What makes a great cinemagraph? At Residual Studios when we’re working with a client to develop a social media marketing campaign, we are very strategic about our approach. Sometimes a cinemagraph simply doesn’t make sense for a piece of content, but when it does here are some things we keep in mind:
Quality of the image
If the photography that’s being used is too blurry or grainy it will result in a less impactful cinemagraph. This is because it’s harder to tell what’s happening at a quick glance and you don’t see that vivid contrast between what is motionless and what is animated. It should be a beautiful photo on its own even without animation, with that subtle movement being like the icing on the cake. Imagine putting delicious icing on a really nasty cake.
The only movement in a cinemagraph should be intentional. What is the main focus and is there anything immediately surrounding the subject that can be utilized to draw your audience’s attention to exactly where you want it to be?
Don't over-do it
Too much movement in the foreground and/or background will not have that same high-impact first impression. This is because too much movement may be indistinguishable from just another video that you could have easily filmed in the first place.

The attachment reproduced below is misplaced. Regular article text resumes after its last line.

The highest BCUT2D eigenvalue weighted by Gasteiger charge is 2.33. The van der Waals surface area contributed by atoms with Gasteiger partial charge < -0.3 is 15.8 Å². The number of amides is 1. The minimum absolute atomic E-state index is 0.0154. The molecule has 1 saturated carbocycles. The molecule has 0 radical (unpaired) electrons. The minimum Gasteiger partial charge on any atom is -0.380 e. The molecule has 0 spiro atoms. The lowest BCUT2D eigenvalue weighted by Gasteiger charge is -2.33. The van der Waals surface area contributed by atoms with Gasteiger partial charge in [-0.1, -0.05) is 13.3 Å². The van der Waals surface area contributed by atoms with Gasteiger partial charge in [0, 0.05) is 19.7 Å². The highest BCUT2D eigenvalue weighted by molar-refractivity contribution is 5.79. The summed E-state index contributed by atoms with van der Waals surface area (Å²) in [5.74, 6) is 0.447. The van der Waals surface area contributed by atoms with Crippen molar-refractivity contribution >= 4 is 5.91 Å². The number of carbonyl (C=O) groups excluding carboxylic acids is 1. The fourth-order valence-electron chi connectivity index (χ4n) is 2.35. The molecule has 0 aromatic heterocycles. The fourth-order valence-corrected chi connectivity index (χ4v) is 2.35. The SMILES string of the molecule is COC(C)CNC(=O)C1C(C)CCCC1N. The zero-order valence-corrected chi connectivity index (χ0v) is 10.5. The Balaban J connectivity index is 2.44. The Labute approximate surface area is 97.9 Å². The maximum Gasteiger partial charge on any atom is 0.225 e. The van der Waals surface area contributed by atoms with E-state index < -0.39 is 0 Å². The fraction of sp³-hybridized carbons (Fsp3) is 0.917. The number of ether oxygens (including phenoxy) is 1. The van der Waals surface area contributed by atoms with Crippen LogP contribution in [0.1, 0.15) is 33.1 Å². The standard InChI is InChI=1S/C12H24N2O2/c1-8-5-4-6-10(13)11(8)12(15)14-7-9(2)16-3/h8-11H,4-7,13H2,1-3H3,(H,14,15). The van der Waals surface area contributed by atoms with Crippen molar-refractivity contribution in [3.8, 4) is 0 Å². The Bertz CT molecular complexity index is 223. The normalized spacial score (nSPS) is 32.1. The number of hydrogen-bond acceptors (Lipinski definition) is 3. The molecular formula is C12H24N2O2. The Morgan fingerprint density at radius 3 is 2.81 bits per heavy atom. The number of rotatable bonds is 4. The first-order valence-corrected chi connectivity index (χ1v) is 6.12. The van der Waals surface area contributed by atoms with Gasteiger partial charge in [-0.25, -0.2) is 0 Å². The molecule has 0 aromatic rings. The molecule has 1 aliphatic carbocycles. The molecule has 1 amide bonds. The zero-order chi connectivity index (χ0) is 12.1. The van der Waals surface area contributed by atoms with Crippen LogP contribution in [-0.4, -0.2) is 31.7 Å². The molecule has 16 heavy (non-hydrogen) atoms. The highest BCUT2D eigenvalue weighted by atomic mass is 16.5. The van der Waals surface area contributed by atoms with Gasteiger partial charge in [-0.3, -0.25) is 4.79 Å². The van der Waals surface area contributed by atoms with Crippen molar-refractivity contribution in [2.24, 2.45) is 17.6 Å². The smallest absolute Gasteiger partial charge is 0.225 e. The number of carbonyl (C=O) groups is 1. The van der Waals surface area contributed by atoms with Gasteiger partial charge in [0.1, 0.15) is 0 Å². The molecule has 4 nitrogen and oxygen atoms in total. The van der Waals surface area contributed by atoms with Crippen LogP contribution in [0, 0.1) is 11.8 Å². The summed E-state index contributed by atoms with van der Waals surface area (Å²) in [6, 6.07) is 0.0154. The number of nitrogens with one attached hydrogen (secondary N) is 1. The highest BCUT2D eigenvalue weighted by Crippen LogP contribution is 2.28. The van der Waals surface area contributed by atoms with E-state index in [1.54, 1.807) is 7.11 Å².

Make it impossible
Some of the most impactful and memorable cinemagraphs are the ones that seem to defy the laws of physics. Consider what the movement would look like in nature and freeze the thing that you would never see frozen in a video.
Loop it seamlessly
To tie everything together, make sure your animation is looping seamlessly. A hard cut back to the beginning is sort of like seeing the string in a magic trick, it just ruins the illusion forever. With a seamless loop your audience may watch the loop several times before realizing it’s repeating.
What makes the above cinemagraph so eye-catching is not just the snow overlay, but the addition of a fog behind the snowboarder. This helps to create the illusion that the subject (in this case the snowboarder) is frozen in time separated from their environment.
There are, however, instances where a simply overlay on a static image is just the right amount of movement. Subtle enough to not take away from the photography while still catching your attention:
There are many ways of creating a cinemagraph through various apps and editing techniques (After Effects, Premiere Pro, Photoshop, etc). Going through the technical aspects of each of those tools is more suited for a tutorial, but here is a high-level view for just a few of the most common ways to approach their creation: